I know of several results to the effect that two triangulated categories are equivalent categories (usually one coming from algebra and one coming from topology). However, it's never been clear to me how to classify the possible different triangulated structures lifting a given "graded" category (a category enriched in graded abelian groups).

For example, how many different triangulated structures can there be with underlying category the derived category of Z-modules? All objects in this category are equivalent to direct sums of Z-modules concentrated in different degrees.

As another example, we have the category of "Z/2-graded abelian groups", which is equivalent to the derived category of differential graded modules over a Laurent polynomial ring on a generator in degree 2. There's another, equivalent-looking, homotopy category of modules over the periodic complex K-theory spectrum KU. These have equivalent underlying categories but I have never been clear on whether the triangulated structures are the same.


3 Answers 3


Generally speaking a unique lifting does not exist and I believe it is open as to what the possible liftings can be.

As an example of the non-uniqueness consider a slight variant of the particular category you asked about - namely $K^b(\mathbb{Z})$ the homotopy category of bounded complexes of finitely generated abelian groups. Considering this as a graded category it has at least 2 different structures of triangulated category. The usual one and one we denote $K^b(\mathbb{Z})^{-}$ where we declare that
$$X \stackrel{u}{\to} V \stackrel{v}{\to} Y \stackrel{w}{\to} \Sigma X$$ is a triangle if and only if
$$X \stackrel{-u}{\to} V \stackrel{-v}{\to} Y \stackrel{-w}{\to} \Sigma X$$ is a triangle with respect to the usual triangulation. The point that was implicit (before this edit) is that these triangulations do not agree. This also works for $D^b(\mathbb{Z})$, the bounded derived category of finitely generated abelian groups, indeed one just needs to suppose the two categories agreed and consider [TR3] applied to a diagram obtained by mapping $$\mathbb{Z} \stackrel{3}{\to} \mathbb{Z} \to K(3) \to \Sigma \mathbb{Z}$$ to $$\mathbb{Z} \stackrel{-3}{\to} \mathbb{Z} \to K(3) \to \Sigma \mathbb{Z}$$ by $(1,-1,h,1)$ where $h$ is some map provided by [TR3] but one can check this is ridiculous.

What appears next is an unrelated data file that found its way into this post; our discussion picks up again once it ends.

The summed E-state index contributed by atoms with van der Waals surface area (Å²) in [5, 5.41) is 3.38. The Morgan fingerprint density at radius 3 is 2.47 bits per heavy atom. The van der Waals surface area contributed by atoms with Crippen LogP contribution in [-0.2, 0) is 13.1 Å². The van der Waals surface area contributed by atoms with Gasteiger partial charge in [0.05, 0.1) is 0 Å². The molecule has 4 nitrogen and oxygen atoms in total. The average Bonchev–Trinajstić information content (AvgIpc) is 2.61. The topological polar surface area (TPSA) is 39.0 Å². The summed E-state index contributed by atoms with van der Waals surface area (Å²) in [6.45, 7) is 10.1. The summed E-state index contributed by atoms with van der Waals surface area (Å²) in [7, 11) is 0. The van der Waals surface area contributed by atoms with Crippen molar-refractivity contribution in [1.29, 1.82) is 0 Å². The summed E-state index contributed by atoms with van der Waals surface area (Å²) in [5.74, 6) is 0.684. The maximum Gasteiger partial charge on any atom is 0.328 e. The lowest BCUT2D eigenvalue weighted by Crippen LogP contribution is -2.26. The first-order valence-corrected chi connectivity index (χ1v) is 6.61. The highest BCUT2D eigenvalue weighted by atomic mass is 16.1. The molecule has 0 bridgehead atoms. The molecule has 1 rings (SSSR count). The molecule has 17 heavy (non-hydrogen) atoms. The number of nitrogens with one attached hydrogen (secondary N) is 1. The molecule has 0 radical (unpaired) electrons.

If you want more lifts of the suspended category with the usual suspension to a triangulated category I feel like the answer should be there aren't any but I don't know a proof or where this is written down if it is true. I think I know how to make some headway on the problem more generally if one rigidifies the situation a little but this is still work in progress.

More generally one can play this game with any unit in the degree zero part of the central ring of our suspended category (in plainer language we can twist by automorphisms of the identity functor commuting with suspension). In this note Balmer shows that this leads to suspended categories with infinitely many triangulations. I believe that it is unknown if there can be other sorts of triangulations at least on an indecomposable category.

I currently can't think of any examples that arise naturally and I am not familiar enough with the one you mention to be able to say at the moment whether or not the triangulations agree. If the suspensions agree then I'd guess they are equivalent up to something of the form above. I'd be interested to know if they weren't.